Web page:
Means and Ends

Drawing Che Guevera into the earlier conversation about Irish terrorists, Arab terrorists and counterfactuals, Larison writes:

Lincoln, Wilson and FDR-each of them was responsible for far more deaths and far more destruction than Che Guevara or any of a number of Arab nationalist figures ever was, but two important things separate them in the eyes of the general public: they did not personally kill anyone, and the causes for which their armies killed and destroyed are widely considered to be the just and right ones. That is to say, the exact same moralizing, or rather anti-moralizing, that the ends justify the means that Che used in rationalizing revolutionary violence is employed to praise and sanctify approved figures who authorized much larger slaughters for the "right reasons." [emphasis mine - RD] Not only have sympathetic, shoulder-shrugging, anti-moralizing stories been told about these men, but we have built large physical monuments to them (or at least to two of the three mentioned above), which is rather more troubling in its way than silly people who wear T-shirts or directors who minimize the moral failings of their main characters.

But of course in just-war theory, the ends often do legitimize the means, in some sense at least. Not all means, of course: Some forms of violence are intrinsically immoral, whatever the ends in question. But to employ criteria like "proportionality" and "right intention" in judging a war's justness is to recognize that the morality of a given military campaign depends (among other things) on the objectives it seeks to accomplish, and the context in which it takes place. The consensus surrounding the moral legitimacy of Lincoln and FDR's warmaking flows, in part at least, from precisely this issue of intentions. So does most contemporary criticism of Che Guevera and the Cuban Revolution, which tends to focus on the tyranny that Che and Castro ended up establishing in the revolution's wake, not the moral legitimacy of the revolt itself. And so, for that matter, does the debate about the Israeli-Palestinian conflict, in which each side is judged, not unreasonably, on their ultimate intentions. Do the Palestinians want sovereignty and self-determination, or do they want to see Israel destroyed? Do the Israelis seek security and a recognition of their nation's right to exist as a Jewish state, or are they still invested in the dream of a Greater Israel? These are not the only questions to keep in mind when assessing the justice of each side's military operations, but they are real and important questions nonetheless.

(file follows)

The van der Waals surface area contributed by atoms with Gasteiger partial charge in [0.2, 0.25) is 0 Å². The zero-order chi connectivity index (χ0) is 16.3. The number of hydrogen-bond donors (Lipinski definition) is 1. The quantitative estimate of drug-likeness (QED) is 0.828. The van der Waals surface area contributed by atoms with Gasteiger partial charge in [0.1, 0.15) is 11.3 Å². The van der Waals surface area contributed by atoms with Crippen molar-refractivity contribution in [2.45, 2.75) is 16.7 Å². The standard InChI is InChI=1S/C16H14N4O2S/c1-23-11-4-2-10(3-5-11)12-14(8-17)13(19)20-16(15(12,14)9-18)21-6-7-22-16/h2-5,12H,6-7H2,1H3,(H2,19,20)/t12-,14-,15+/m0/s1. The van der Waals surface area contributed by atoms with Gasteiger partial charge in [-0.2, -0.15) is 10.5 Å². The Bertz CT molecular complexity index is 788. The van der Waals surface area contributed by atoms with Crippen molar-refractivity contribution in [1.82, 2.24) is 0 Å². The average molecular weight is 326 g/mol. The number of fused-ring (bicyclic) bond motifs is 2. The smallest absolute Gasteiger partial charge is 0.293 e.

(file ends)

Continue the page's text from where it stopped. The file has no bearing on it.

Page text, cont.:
Of course there's a slippery slope involved whenever you judge means in light of ends, and it's certainly the case that Americans, like most peoples, are too quick to absolve our leaders for wars entered unwisely and prosecuted immorally so long as they seem to work out "in the long run." But the American memory isn't just shaped by a mix of jingoism and consequentialism: The Lincoln-FDR consensus may be mistaken (as Larison obviously believes it to be), but the fact remains that it's driven, at least in part, by a real attempt to make moral distinctions about the conflicts that we've fought, rather than just a rank chauvinism in which our wars are always justified and other people's wars aren't. There's a reason that Lincoln has an enormous memorial and, say, James K. Polk does not; there's a reason that the Washington Mall has a Museum of the American Indian rather than a monument to Philip Sheridan's Plains campaigns; there's a reason that the Spanish-American War and the First World War don't enjoy the kind of "good war" reputations that accrue to the Civil War and World War II; there's a reason that the Korean War is remembered as a more heroic affair than Vietnam, and that our Filipino counterinsurgency isn't remembered at all. The American reckoning with the moral questions that surround our wars is incomplete at best, but that doesn't mean it doesn't exist - or that the attempt to distinguish good wars from bad ones on the basis of the ends that we sought isn't a legitimate way to go about making moral judgments.

Ross Douthat is a former writer and editor at The Atlantic.

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